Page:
Harmonic co-owner Ed Gabbo, this time with the ingredients dominating him [Photo Harmonic Brewing]

Harmonic co-owner Ed Gabbo, this time with the ingredients dominating him [Photo Harmonic Brewing]

Q: How do you differentiate Harmonic from the other breweries launching around you?

Ed: I feel the breweries in the Bay Area all have unique personalities and all make beer that reflect these personalities. We exude [ours] in everything we do, from the beer, to the taproom decor, to the music we play. First and foremost, we consider ourselves a small, local, urban brewery that makes interesting, well-balanced beers.

Jon: Being the marketing guy, I’ll tell you that rock n’ roll inspired branding helps differentiate us, and the clean, yet gritty aspects of our warehouse facility help reinforce that “rock” vibe. Thankfully, lots of customers agree that our space feels warm, even with all the metal and concrete surfaces. It’s also been crucial that at least one of us is always serving at the taproom, always chatting with people who come by even when we’re not open to the public. It’s a personal business, and we try to connect with all of our customers on some level. Around town, people have started to notice our tap handles, which are simply the Harmonic logo cut out of a solid piece of aluminum. It’s very ‘rock n roll,’ and hopefully not in a pretentious or contrived way.

Q: How does where your located effect your business, its growth, the beers you make, how you market yourself?

Ed: We love where we are located: the edge of Dogpatch. We’re very much in SF but off the beaten path. We are in a great industrial neighborhood that matches our personality, surrounded by amazing neighbors and businesses who tend to be more genuine than in other parts of the City. It definitely makes our growth slower than being in a high foot traffic area, but we like the idea of organic growth. Dogpatch is growing and developing rapidly, and we’re happy to be a local brewery that’s playing a part in that growth, while staying true to the blue collar roots of the neighborhood.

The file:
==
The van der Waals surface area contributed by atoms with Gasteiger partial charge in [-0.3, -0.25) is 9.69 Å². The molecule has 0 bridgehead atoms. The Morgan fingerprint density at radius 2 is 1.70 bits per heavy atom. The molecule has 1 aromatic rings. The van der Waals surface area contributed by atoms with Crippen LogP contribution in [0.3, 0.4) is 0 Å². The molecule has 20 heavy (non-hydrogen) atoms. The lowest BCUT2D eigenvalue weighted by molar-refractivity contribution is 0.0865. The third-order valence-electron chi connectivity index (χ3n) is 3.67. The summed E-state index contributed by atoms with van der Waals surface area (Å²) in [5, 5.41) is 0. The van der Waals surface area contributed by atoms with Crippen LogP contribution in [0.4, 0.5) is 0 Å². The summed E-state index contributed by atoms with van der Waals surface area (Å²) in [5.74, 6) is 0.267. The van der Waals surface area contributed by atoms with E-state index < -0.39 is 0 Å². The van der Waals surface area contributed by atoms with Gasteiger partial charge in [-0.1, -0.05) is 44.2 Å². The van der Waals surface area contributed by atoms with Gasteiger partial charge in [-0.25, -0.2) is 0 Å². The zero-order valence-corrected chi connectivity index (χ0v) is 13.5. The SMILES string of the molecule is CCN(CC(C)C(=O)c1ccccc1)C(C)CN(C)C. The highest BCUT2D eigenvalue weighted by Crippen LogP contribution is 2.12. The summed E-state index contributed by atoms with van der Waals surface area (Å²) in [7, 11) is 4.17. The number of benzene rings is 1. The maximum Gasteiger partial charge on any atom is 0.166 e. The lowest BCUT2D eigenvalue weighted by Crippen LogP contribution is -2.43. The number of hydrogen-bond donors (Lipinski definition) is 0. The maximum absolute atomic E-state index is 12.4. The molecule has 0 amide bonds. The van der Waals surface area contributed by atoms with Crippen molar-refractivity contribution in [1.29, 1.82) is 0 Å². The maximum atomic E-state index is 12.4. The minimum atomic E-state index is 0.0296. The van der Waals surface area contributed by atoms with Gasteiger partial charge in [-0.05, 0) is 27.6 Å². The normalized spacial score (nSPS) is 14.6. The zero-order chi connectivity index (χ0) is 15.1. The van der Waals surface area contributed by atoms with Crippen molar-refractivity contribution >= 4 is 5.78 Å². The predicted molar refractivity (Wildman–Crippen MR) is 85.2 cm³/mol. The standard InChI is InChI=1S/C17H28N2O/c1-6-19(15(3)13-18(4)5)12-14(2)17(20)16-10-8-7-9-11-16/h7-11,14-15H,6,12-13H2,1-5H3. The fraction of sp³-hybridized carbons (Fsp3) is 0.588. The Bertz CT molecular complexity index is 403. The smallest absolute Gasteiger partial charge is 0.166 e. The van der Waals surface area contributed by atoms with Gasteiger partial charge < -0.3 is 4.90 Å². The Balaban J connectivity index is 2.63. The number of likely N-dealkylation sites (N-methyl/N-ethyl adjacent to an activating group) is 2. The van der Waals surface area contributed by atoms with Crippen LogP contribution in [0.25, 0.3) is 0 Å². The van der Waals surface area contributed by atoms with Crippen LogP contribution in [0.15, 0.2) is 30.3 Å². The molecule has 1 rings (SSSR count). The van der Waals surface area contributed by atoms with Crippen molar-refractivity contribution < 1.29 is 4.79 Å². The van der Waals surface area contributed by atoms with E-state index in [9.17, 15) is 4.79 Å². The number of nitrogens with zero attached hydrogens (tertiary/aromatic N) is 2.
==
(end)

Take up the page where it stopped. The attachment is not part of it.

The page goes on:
Jon: We’re proud to be making beer in SF because it’s where we choose to live, damn the high living costs. We’re obviously going through another culture clash between old institutions and new money, and rather than take sides, I like the idea that a neighborhood brewery can provide some common ground. It’s cool when a 70-year-old woman is drinking a beer next to a 25-year-old guy at our taproom. They can both benefit from getting to know each other.

Beer-wise, there are already so many IPAs available to SF drinkers that we don’t feel a need to add much more. It’s more fun and rewarding to come up with beers that are unique, which is to say not gimmicky. I think Ed and Eric do a great job of taking traditional styles and making them unique to Harmonic in meaningful ways. Ed’s signature Rye Old Fashioned Pale is a great example. He wasn’t trying to make a beer that tastes like an Old Fashioned cocktail — that would probably taste horrible. Instead, he was inspired to craft a beer recipe with depth and balance, like a well-made cocktail.

Q: How do you see Harmonic evolving in terms of its craft beer offerings and overall growth plan?

Ed: We like to have our full core lineup, 6-7 beers, always available in the taproom with a few rotating specialty beers. We try to provide a wide range of beers for every palate. We don’t have grand plans to become a massive brewery. We may grow a bit but only to the extent that we can maintain our quality and persona.

Jon: The ideal growth model for us to follow is Russian River Brewing Co. Make a variety of great beer. Grow in a manner that feels right to you. Never put your profits before your integrity.